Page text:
Comparison of images with and without Adaptive Optics

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Adaptive optics control the surfaces of a telescope’s optic – often the main mirror – to take into account the turbulence in the Earth’s atmosphere.

By doing this, the distortion caused by the “twinkling” we can even see when we look at stars with our eyes alone can be removed.

This image shows a comparison of the new image (top) of the western wall of the Carina Nebula taken by the international Gemini Observatory, a Program of NSF’s NOIRLab, and an image of the same region without Adaptive Optics (bottom). The top image was taken with the Gemini South telescope with the GSAOI instrument using the GeMS adaptive optics system, and the bottom image was taken at the Cerro Tololo Inter-American Observatory with the Víctor M. Blanco 4-meter Telescope using the NEWFIRM instrument.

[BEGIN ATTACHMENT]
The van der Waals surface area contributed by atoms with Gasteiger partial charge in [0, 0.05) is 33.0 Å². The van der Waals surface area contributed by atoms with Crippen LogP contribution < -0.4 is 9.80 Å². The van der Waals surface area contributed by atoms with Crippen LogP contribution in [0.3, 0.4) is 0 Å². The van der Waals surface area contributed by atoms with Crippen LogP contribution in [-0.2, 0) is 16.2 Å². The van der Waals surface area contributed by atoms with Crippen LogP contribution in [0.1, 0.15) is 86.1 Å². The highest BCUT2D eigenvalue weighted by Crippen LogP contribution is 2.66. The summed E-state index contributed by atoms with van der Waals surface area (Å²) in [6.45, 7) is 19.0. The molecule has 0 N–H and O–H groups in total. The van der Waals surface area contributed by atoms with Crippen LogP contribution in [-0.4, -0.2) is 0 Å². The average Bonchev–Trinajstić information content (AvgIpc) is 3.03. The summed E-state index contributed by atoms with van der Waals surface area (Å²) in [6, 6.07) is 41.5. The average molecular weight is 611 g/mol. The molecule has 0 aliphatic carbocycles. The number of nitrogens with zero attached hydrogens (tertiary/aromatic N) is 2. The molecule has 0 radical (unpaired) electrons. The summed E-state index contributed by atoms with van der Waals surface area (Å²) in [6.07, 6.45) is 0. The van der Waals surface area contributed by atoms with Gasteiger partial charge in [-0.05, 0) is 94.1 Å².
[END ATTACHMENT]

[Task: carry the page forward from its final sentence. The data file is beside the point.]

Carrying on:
More info here.

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